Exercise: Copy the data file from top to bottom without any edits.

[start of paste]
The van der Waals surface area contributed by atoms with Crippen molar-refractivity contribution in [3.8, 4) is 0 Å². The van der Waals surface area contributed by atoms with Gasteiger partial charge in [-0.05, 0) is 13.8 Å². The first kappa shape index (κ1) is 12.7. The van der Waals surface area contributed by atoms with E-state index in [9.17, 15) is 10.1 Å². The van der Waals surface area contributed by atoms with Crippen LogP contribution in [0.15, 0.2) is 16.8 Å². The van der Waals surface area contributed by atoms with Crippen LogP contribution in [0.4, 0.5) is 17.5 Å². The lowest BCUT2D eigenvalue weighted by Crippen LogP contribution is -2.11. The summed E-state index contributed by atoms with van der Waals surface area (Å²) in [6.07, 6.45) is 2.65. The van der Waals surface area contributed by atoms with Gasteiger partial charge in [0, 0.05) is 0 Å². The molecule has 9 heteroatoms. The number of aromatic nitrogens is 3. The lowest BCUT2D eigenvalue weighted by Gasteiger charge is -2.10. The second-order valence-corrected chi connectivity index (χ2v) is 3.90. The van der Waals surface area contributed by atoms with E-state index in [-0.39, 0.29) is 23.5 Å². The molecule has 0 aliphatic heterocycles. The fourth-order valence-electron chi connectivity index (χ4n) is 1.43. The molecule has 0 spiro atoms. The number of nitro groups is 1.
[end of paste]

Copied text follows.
The van der Waals surface area contributed by atoms with Crippen molar-refractivity contribution in [3.8, 4) is 0 Å². The van der Waals surface area contributed by atoms with Gasteiger partial charge in [-0.05, 0) is 13.8 Å². The first kappa shape index (κ1) is 12.7. The van der Waals surface area contributed by atoms with E-state index in [9.17, 15) is 10.1 Å². The van der Waals surface area contributed by atoms with Crippen LogP contribution in [0.15, 0.2) is 16.8 Å². The van der Waals surface area contributed by atoms with Crippen LogP contribution in [0.4, 0.5) is 17.5 Å². The lowest BCUT2D eigenvalue weighted by Crippen LogP contribution is -2.11. The summed E-state index contributed by atoms with van der Waals surface area (Å²) in [6.07, 6.45) is 2.65. The van der Waals surface area contributed by atoms with Gasteiger partial charge in [0, 0.05) is 0 Å². The molecule has 9 heteroatoms. The number of aromatic nitrogens is 3. The lowest BCUT2D eigenvalue weighted by Gasteiger charge is -2.10. The second-order valence-corrected chi connectivity index (χ2v) is 3.90. The van der Waals surface area contributed by atoms with E-state index in [-0.39, 0.29) is 23.5 Å². The molecule has 0 aliphatic heterocycles. The fourth-order valence-electron chi connectivity index (χ4n) is 1.43. The molecule has 0 spiro atoms. The number of nitro groups is 1.